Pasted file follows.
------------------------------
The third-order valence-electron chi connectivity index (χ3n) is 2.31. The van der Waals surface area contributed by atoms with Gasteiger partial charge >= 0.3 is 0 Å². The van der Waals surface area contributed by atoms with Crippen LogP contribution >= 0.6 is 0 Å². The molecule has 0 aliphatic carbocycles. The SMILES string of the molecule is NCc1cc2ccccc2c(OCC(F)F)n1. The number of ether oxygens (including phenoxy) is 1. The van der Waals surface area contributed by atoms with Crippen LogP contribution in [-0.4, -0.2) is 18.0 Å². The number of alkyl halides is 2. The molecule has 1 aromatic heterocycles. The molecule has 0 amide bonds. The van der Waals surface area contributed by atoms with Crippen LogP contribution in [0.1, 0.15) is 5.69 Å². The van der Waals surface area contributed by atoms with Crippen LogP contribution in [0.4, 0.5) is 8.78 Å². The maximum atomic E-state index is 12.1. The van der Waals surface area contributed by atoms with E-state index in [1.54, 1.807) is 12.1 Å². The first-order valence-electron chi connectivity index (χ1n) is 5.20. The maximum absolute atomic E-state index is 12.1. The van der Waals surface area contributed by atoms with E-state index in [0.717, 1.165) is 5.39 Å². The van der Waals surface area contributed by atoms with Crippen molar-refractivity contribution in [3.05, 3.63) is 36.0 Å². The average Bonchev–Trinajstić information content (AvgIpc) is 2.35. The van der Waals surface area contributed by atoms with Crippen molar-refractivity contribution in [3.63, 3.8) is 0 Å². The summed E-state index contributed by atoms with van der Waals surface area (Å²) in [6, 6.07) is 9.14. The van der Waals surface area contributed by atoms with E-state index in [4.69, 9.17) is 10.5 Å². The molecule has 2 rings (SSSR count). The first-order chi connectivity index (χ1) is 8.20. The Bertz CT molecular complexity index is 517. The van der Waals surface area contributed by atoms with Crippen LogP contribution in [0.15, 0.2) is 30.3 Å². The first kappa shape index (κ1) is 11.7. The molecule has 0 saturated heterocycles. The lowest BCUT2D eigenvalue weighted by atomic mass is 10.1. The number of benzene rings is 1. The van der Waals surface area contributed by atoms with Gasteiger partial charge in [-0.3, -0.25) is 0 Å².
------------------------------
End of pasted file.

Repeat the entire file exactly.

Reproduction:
The third-order valence-electron chi connectivity index (χ3n) is 2.31. The van der Waals surface area contributed by atoms with Gasteiger partial charge >= 0.3 is 0 Å². The van der Waals surface area contributed by atoms with Crippen LogP contribution >= 0.6 is 0 Å². The molecule has 0 aliphatic carbocycles. The SMILES string of the molecule is NCc1cc2ccccc2c(OCC(F)F)n1. The number of ether oxygens (including phenoxy) is 1. The van der Waals surface area contributed by atoms with Crippen LogP contribution in [-0.4, -0.2) is 18.0 Å². The number of alkyl halides is 2. The molecule has 1 aromatic heterocycles. The molecule has 0 amide bonds. The van der Waals surface area contributed by atoms with Crippen LogP contribution in [0.1, 0.15) is 5.69 Å². The van der Waals surface area contributed by atoms with Crippen LogP contribution in [0.4, 0.5) is 8.78 Å². The maximum atomic E-state index is 12.1. The van der Waals surface area contributed by atoms with E-state index in [1.54, 1.807) is 12.1 Å². The first-order valence-electron chi connectivity index (χ1n) is 5.20. The maximum absolute atomic E-state index is 12.1. The van der Waals surface area contributed by atoms with E-state index in [0.717, 1.165) is 5.39 Å². The van der Waals surface area contributed by atoms with Crippen molar-refractivity contribution in [3.05, 3.63) is 36.0 Å². The average Bonchev–Trinajstić information content (AvgIpc) is 2.35. The van der Waals surface area contributed by atoms with Crippen molar-refractivity contribution in [3.63, 3.8) is 0 Å². The summed E-state index contributed by atoms with van der Waals surface area (Å²) in [6, 6.07) is 9.14. The van der Waals surface area contributed by atoms with E-state index in [4.69, 9.17) is 10.5 Å². The molecule has 2 rings (SSSR count). The first-order chi connectivity index (χ1) is 8.20. The Bertz CT molecular complexity index is 517. The van der Waals surface area contributed by atoms with Crippen LogP contribution in [0.15, 0.2) is 30.3 Å². The first kappa shape index (κ1) is 11.7. The molecule has 0 saturated heterocycles. The lowest BCUT2D eigenvalue weighted by atomic mass is 10.1. The number of benzene rings is 1. The van der Waals surface area contributed by atoms with Gasteiger partial charge in [-0.3, -0.25) is 0 Å².